In 2018, journalist, Detroit News columnist, author, and community leader Bankole Thompson contacted Lawrence Tech seeking help to build a website for a new endeavor that would become the nonprofit PuLSE Institute (Institute for Public Leadership and Social Equity). Two 2018 graduate IT students with a concentration in Business Analytics answered the call and over that summer and fall, developed and launched www.thepulseinstitute.org . Venkata Rathna Anirudh Mamidipaka, currently Lead Data Engineer for Valley National Bank of New Jersey, and Varun Vikram, currently a Data Scientist for Sunsoft Technologies, Inc., and its client Daimler Truck North America, said that they were “proud to contribute to the start-up nonprofit dedicated to solving the vexing social problems of poverty and inequality of income and wealth, the first known entity of its kind in the city.”
Founded and headquartered in Detroit, The PuLSE Institute is “an independent non-partisan think tank committed to deep analysis and examination of the broad spectrum of issues affecting a majority of the people who are often left out of the conversation about the future of the city. The Institute works to promote dialogue and debate about socioeconomic issues and how they impact public policy and quality of life in Michigan’s largest city.”
And that’s how LTU’s College of Business and Information Technology (CoBIT) and The PuLSE Institute partnership began. Dr. Massood Omrani , a faculty member of the College of Business and IT, serves in the PuLSE Institute’s Academy of Fellows. The Fellows, who come from all walks of life and experience, are social impact volunteers driven by their interest and commitment to improving the lives of those who live with the shackles of poverty. Omrani has contributed articles and analyses about how Wall Street should be an ally in the fight against poverty. On March 5th, Omrani was interviewed about the disease of poverty, particularly in America, on Sunday Nation with Bankole Thompson .
In his response to the tough questions about eradicating poverty, Omrani said, “Poverty is a disease. Government has a role; if we raise the minimum wage, the economy grows. Businesses that argue against the minimum wage are looking at the short term and they look through a microscope at their own business. But if you look at the big economy, it benefits businesses. Eighty-four percent of those households on welfare in this country have a full-time job. We are subsidizing the payroll of those companies because they are paying $8/hr. So, you work 2000 hours a year, which is full time, and you make $16,000, which is below the poverty line and then the government must step in to provide benefits. So, we’re subsidizing the businesses, not the poor people.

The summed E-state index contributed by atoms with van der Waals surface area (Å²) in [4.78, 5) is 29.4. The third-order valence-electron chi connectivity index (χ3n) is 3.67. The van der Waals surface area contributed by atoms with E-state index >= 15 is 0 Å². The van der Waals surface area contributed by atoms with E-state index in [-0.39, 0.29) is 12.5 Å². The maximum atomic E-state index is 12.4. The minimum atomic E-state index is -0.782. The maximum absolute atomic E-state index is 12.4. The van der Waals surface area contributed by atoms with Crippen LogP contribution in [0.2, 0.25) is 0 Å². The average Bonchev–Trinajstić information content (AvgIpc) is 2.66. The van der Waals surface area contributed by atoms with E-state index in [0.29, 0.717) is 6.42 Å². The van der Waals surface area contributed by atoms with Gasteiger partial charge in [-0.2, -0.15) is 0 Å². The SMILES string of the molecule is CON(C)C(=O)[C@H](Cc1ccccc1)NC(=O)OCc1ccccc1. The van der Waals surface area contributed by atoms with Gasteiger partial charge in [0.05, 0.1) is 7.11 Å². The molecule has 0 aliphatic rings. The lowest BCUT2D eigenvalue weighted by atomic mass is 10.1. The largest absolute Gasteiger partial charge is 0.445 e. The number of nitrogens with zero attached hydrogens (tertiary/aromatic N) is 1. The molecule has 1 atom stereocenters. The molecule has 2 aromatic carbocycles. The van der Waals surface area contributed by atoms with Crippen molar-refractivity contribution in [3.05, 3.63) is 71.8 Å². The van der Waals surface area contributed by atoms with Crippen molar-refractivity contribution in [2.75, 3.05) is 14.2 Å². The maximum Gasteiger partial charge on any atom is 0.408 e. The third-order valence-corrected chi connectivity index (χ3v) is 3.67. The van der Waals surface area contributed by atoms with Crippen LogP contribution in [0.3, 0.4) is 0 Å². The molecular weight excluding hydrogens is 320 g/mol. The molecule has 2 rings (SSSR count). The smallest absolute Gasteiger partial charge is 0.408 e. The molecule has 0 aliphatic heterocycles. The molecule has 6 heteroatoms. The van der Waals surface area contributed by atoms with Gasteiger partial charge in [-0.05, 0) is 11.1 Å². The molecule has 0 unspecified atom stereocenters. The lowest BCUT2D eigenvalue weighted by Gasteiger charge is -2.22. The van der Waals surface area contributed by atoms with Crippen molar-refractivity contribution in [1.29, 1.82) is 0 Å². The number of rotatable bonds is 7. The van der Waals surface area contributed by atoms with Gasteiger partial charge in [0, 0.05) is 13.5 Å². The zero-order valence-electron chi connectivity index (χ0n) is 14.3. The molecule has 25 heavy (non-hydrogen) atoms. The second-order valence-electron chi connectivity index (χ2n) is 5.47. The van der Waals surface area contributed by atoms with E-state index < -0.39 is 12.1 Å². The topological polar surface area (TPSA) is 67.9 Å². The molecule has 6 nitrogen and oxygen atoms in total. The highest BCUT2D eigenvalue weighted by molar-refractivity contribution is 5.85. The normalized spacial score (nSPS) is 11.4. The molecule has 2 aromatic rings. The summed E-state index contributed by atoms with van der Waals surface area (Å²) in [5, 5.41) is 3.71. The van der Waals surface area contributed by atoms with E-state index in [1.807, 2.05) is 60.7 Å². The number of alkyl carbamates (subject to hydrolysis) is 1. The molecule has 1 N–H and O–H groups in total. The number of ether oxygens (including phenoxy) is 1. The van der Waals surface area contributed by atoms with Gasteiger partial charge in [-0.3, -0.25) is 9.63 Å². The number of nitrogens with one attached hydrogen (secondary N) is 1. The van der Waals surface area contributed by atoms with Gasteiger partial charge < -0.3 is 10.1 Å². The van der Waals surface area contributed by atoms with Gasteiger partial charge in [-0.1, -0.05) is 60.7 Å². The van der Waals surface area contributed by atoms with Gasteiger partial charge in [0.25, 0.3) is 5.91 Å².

“What can companies do? Most of the big companies write a check to these charity organizations and wash their hands and think they do a good job. That’s fine. The poverty line is about $36,000 in the U.S. Instead of giving the charity a million dollars, give 25 people jobs, provide transportation to these 25 people, give them dignity and honor, and each of them feeds 4 or 5 other people in their household. That’s $40,000 a year and, in and of itself, 4 or 5 people are out of poverty. This is a meaningful way to eliminate poverty. If 10 companies did this, there would be thousands of people out of poverty.” (You may watch the entire interview segment by clicking here.)
– Mina Jena
Omrani is the author of two articles about poverty, one titled "MBA Professor Speaks Out: Poverty Diminishes Our Value System" published on the PuLSE Institute website, and the other titled Who Takes Advantage of the Welfare Money that Comes From Our Taxes? The second article, written on January 30, 2023, for PuLSE Institute, is expected to be uploaded in the next several weeks. Omrani’s premise is “we are simply subsidizing the payroll of companies who don’t pay their employees enough and the government has to subsidize these working people by our taxes. Since it is not reasonable that someone who is working about 2000 hours a year and still not being able to support her or his family, it is obvious that we, the taxpayers, are subsidizing the payroll of these public or private companies.”
What can LTU do? “We are looking for funding to help underprivileged students with high potential to come to our school for free. Many LTU professors donate their time to go to impoverished area schools to teach K through 12 students,” Omrani said.
Mina Jena, director of business programs for CoBIT, said, “As individuals, each of us on this planet has the opportunity and responsibility to contribute to the betterment of society. This is what we want to instill in our students, giving back for the gifts we’ve received, no matter where their LTU degree takes them.
“We encourage any LTU student, not just our own CoBIT students, to learn more about The PuLSE Institute and volunteer their time and talent.”
Thompson is a member of CoBIT’s Advisory Board.
by Renée Ahee